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Showing posts from January, 2015

TEDx Talk on the Future of Banking

Owen Sims , a PhD student at Queen's University Management School, recently gave a TEDx talk in Belfast on the future of banking. You can view Owen's slides and script here . Unfortunately he hasn't put up the video!! It was kind of Owen to give my book Banking in Crisis a plug during his talk and he seems to agree with the conclusions I reach in my book.

Does Finance Benefit Society?

A new paper by Luigi Zingales  asks whether finance benefits society (hat tip - Ronan Gallagher). In the wake of anti-finance sentiment, Zingales argues that academic financial economists have a duty to promote the right sort of finance. Finance, according to Zingales, can quickly degenerate into rent-seeking activity. Zingales argues that financial economists should use their "research to challenge the existing practices in finance and blow the whistle on what does not work. We should be the watchdogs of the financial industry, nots its lapdogs".  

The Baseball-Card Bubble

The Economist's Christmas double issue always has interesting articles. This year's was no different. An article on the baseball-card bubble particularly caught my eye. The article describes how a children's hobby turned into a classic financial mania in the 1980s and early 1990s. The article is available here .  I was intrigued by how the author ended the article - "Just a few years after the collapse of the baseball-card boom, many of the same kids were intoxicated again, swapping tech stocks across fancy new online trading platforms from dorm rooms and group houses. And then, older, but no wiser, they were at it once more, borrowing recklessly for a first home and a ticket to future wealth. Three strikes, as it were."

Research Quality at Queen's University Management School

Every six years or so, the UK university system is subject to a research assessment exercise (currently known as the Research Excellent Framework - REF). The stated purpose of this exercise is to guide government funding for universities to those doing the best research. The 2014 REF assessed the quality of research outputs (books and journal articles), the quality of research environment, and the societal impact of research over the period 2008-2013. Each broad university discipline got a score somewhere between 1* (not good) and 4* (top of the pile).  The results of REF 2014 were released just before Christmas. Many university departments and universities were delighted with the high grade point average (GPA) scores they achieved. But a deeper analysis of the results reveals that there was a lot of game playing taking place. First, some university departments only submitted their best researchers, which pushed up their GPAs. But this doesn't reflect the true research qualit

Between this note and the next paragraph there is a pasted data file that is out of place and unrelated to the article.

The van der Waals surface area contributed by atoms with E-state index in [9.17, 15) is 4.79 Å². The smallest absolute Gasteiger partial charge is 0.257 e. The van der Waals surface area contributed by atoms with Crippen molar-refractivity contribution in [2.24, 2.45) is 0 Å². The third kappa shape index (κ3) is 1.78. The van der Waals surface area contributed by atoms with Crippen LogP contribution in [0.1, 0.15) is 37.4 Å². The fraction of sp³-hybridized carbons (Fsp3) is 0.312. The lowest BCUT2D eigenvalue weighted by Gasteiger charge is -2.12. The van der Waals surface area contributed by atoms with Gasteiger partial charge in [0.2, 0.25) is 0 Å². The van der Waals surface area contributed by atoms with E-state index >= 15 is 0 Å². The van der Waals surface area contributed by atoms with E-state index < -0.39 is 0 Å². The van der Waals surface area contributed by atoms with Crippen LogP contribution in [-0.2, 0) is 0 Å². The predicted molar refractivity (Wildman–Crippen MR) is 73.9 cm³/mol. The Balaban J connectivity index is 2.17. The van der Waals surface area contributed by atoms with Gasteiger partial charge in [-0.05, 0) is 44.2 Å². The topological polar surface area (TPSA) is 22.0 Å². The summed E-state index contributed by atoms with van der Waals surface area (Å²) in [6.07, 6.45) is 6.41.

Is Deflation Good, Bad or Ugly?

The Eurozone has recently moved into deflationary territory ( story here ). But is deflation such a bad thing? Deflation has two major consequences. First, it means that debtors have to pay back more in real terms than they borrowed (inflation, on the other hand, helps debtors by reducing the real amount they have to repay on their loan). This, as was the case in the Great Depression of the 1930s, can have detrimental consequences for financial stability. Second, nominal wage rigidity makes it very hard for employers to reduce nominal wages in line with deflation. What does the historical experience with deflation have to say? Click here to read a BIS working paper by Michael Bordo and Andrew Filardo which looks at deflation in a historical perspective. They find that some deflation experiences have been good, other have been bad, and some have even been ugly.